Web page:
Domestic Violence and Abuse Resources
Domestic crimes include all offenses committed against family members, spouses and ex-spouses, roommates, and romantic partners and ex-romantic partners. Though "domestic violence" is generally thought to be synonymous with dating violence (50% of cases) and spousal abuse (20% of cases), it can also encompass violence between siblings, parents and children, step-parents and step-children, foster-parents and foster-children, and other family members.
The Cambridge Police Department takes reports for about 1,000 domestic crimes per year. Domestic crimes account for just over 10% of all crimes reported to the police, including 16% of all serious violent crime, 25% of all aggravated assaults, and 40% of all simple assaults.
The Cambridge Police Department's "Zero-Tolerance" policy towards domestic violence means that we will vigorously investigate and prosecute cases of family violence and other crimes. Patrol officers have a mandatory arrest policy towards domestic violence which requires them to make on-scene arrests for all domestic crimes in which the offender can be located. If a victim of a domestic assault summons police assistance, and the offender can be located when the police arrive, he or she will be arrested.
Abuse is about power and control. Abuse is a range of behavior that may take many forms such as physical abuse, emotional or mental abuse, verbal, and sexual abuse. Abusers often control finances, isolate you over time from your family/friends, strictly monitor your whereabouts, display extreme jealousy and use intimidation, threats and/or violence.
What should I do if I'm being abused?
- Protect yourself, (and your children);
- Seek assistance! Please call Cambridge Police at 617-349-3300 or dial 9-1-1 immediately if it is an emergency.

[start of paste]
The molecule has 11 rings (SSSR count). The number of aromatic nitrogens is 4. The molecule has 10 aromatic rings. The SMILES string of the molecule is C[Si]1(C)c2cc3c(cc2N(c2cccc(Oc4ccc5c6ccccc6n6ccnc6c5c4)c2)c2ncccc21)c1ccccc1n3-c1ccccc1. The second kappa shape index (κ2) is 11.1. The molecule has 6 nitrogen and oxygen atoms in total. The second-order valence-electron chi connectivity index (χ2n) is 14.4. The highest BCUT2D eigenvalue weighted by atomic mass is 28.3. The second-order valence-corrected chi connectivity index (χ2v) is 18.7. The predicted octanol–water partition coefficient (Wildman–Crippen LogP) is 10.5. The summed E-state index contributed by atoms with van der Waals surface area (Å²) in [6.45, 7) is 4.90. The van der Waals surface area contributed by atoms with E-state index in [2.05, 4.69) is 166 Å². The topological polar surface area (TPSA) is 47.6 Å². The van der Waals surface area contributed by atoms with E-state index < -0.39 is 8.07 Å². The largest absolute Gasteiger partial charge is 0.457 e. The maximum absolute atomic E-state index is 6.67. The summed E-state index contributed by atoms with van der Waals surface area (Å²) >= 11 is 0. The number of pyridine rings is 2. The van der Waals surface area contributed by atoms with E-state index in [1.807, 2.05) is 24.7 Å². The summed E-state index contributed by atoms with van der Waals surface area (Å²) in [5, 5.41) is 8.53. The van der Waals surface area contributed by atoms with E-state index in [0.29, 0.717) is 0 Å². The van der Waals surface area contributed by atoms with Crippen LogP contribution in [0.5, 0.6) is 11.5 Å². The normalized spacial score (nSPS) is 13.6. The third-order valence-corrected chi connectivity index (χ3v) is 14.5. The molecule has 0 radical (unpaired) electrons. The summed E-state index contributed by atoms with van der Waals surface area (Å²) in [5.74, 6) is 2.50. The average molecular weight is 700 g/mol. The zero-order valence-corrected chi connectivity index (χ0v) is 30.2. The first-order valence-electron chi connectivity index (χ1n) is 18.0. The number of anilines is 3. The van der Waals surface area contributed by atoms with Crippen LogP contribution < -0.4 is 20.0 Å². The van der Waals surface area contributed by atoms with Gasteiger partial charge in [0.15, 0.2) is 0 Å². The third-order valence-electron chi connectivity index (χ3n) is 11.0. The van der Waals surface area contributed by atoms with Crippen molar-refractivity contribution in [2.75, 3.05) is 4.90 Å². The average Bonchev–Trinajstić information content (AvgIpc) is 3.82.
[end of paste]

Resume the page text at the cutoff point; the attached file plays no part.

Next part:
- Make the changes necessary for you to live abuse free.
What does the law say about abuse?
M.G.L. Chapter 209A defines criminal abuse as:
- actual physical abuse or an attempt to harm another;
- placing another in fear of imminent serious physical harm;
- or causing another to engage in sexual relations by force, threat of force or duress.
The law protects abused persons who:
- are married to one another;
- are residing in the same household;
- are related by blood or marriage;
- have a child in common;
- are or have been in a substantive dating relationship, which shall be judged by the court.
The courts can issue an Abuse Prevention Order:
- The court may order that an abuser refrain from abusing, hurting or harassing the victim in any way.
- The court may order temporary support.
- The court may order the abuser to stay away from the victim at home, school or any other place the victim may be.
- The court may order that the victim have temporary custody of any minor children and/or abuser to stay away from them.
- The court may order the abuser to vacate the household.
Domestic Violence Abuse, as defined in M.G.L. 209A, is a crime punishable by law.
If I call the Police, what should I expect?
When a Cambridge Police Officer comes to your home you may expect he or she will:
- Use all reasonable means to prevent further abuse, including arresting the abuser;